Faculty from the Sanford School of Public Policy are exploring solutions to some of the world's greatest policy challenges. We highlight some of the faculty features of 2019:
Sarah Bermeo - Foreign Policy and Development research
Sarah Bermeo, an associate professor at the Sanford School of Public Policy, discusses U.S. foreign aid policy strategy in a recent episode of Policy 360. Bermeo is author of the book Targeted Development: Industrialized Country Strategy in a Globalizing World (Oxford University Press). She also detailed impacts of cutting foreign aid to Central American countries in this Brookings Institution blog post.
Philip Cook - Stockholm Prize for research on gun violence
Economist Philip J. Cook, a professor in Duke University’s Sanford School of Public Policy, has been awarded the prestigious Stockholm Prize in Criminology for his decades of research on gun violence and its wide-ranging effects on society. The prize will be awarded in a ceremony in Stockholm on June 10, 2020. A revised edition of his book, The Gun Debate: What Everyone Needs to Know, co-authored with Kristin A. Goss, professor of public policy, will be released in 2020.
William A. Darity Jr. - Baby bonds research
Samuel DuBois Cook Distinguished Professor of Public Policy William A. Darity, Jr. and his colleague Darrick Hamilton propose giving every newborn in the United States a “baby bond” at birth, to be held in trust until the child reaches adulthood. It would belong to the child, not to the family. The trust could provide capital start-up funds – an endowment to begin asset-building, to help pay for college, to buy a house or to start a business. In this multimedia feature, The Big Idea: Baby Bonds, he explores groundbreaking work on a policy to combat poverty and inequality.
Kenneth Dodge - Violence prevention research
How can we prevent children from growing up to kill each other? Kenneth Dodge, Pritzker Professor of Public Policy and Professor of Psychology and Neuroscience, has explored this area of research for decades. In this multimedia feature, The Big Idea: Preventing Violence, Dodge details the causes of aggression in children and the interventions to prevent aggressive behavior throughout their lives.
Judith Kelley - Scorecard diplomacy strategies
Using data to rate countries doesn't just help us understand their behavior, it actually changes it. Dean Judith Kelley explores the impacts of rankings. “What can we do to get countries to stop mistreating people?” she asks. In this multimedia feature, The Big Idea: Scorecard Diplomacy, Judith Kelley shares strategies can be used on the international stage to ensure fair elections or secure basic human rights.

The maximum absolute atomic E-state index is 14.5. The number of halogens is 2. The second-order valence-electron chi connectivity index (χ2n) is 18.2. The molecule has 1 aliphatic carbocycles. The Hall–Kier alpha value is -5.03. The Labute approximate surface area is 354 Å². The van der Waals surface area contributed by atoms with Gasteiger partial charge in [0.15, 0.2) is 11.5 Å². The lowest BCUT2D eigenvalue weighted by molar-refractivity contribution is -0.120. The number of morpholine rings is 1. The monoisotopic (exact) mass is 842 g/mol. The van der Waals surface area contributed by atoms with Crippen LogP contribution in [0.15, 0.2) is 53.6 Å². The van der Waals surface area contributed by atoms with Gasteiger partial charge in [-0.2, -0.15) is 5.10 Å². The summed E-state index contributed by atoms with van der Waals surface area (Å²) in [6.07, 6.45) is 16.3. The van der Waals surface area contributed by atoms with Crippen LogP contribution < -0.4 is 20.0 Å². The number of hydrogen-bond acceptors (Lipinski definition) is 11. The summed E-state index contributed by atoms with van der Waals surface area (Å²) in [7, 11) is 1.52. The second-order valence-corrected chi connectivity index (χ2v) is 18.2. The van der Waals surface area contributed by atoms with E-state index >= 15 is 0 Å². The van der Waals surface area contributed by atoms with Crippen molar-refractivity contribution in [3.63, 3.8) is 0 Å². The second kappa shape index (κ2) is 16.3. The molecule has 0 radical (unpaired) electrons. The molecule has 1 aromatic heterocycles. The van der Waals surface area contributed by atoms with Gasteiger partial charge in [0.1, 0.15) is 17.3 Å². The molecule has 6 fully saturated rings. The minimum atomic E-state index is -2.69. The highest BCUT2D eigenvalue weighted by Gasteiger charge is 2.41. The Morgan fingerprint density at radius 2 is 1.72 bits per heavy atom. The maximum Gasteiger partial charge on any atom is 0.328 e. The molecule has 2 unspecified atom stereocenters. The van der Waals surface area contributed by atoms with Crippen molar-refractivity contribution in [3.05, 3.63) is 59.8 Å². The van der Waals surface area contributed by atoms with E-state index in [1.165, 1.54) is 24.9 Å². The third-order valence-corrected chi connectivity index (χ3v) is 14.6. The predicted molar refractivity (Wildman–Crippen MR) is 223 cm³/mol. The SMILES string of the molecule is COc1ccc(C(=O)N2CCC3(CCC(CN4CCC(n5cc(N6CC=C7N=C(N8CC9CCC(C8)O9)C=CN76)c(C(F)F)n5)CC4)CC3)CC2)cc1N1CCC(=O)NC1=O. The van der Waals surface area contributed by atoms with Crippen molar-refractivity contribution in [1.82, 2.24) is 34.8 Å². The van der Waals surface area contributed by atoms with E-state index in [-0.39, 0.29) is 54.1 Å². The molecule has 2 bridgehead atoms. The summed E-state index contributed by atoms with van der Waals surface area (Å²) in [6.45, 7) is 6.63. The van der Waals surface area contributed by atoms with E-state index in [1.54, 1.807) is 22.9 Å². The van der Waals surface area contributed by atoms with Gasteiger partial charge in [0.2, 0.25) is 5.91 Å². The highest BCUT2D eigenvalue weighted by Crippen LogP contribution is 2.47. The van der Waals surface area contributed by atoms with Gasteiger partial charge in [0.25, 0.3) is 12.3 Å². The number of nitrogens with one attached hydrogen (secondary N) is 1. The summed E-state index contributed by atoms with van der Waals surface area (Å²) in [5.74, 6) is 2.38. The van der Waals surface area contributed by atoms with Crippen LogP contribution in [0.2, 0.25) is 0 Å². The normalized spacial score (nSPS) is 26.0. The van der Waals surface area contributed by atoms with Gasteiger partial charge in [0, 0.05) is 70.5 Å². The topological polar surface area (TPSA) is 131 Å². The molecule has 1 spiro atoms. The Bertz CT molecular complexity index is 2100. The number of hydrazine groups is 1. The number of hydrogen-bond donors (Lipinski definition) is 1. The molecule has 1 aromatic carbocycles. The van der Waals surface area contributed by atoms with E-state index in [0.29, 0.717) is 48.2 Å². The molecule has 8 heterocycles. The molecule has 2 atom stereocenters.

Anirudh Krishna - In-depth studies on poverty
Two central questions drive Anirudh Krishna’s research into poverty: why do some poor people escape poverty and others do not, and why do some well-off people fall into poverty? Krishna, the Edgar T. Thompson Distinguished Professor of Public Policy, has written and edited several books on these questions. In this multimedia feature Poverty: Ladders, Traps and Windows, Krishna shares forces of poverty and strategies to combat poverty around the world.
Phil Napoli – Media regulation and policy research
Phil Napoli, James R. Shepley Distinguished Professor of Public Policy, has provided expert testimony to the U.S. Senate, the Federal Communications Commission, and the Federal Trade Commission among other government entities. He is the author of the new book, Social Media and the Public Interest: Media Regulation in the Disinformation Age. In this episode of Policy 360, he discusses potential government regulation of social media platforms.
Alexander Pfaff - Contributor to UN global report
In a new intergovernmental report, scientists say a million species of plants and animals could go extinct due to climate change, many within our lifetimes. Professor Alexander Pfaff contributed to the United Nations’ IPBES (Intergovernmental Panel on Biodiversity and Ecosystem Services) Global Assessment. In this episode of Policy 360, Pfaff talks about history, and the five hurdles that have tripped policymakers and advocates up in the past when it comes to reversing environmental loss.
Tim Profeta - Testimony to Congress on climate change
Professor Tim Profeta spoke to the Energy and Commerce Committee and Energy & Commerce Committee Republicans in December about the concept of using a federal/state partnership to help the U.S. do its part to lower greenhouse gas emissions. Read his full written testimony.
Peter Ubel - National Academy of Medicine honor
Professor Peter A. Ubel, M.D., who holds faculty appointments in Fuqua School of Business, Sanford School of Public Policy and the School of Medicine, is among 100 new members elected to the prestigious National Academy of Medicine this year. Ubel, the Madge and Dennis T. McLawhorn University Professor, was selected for his research on the psychology of health care decision-making that has revealed the unconscious and irrational forces that influence choices made by patients and physicians.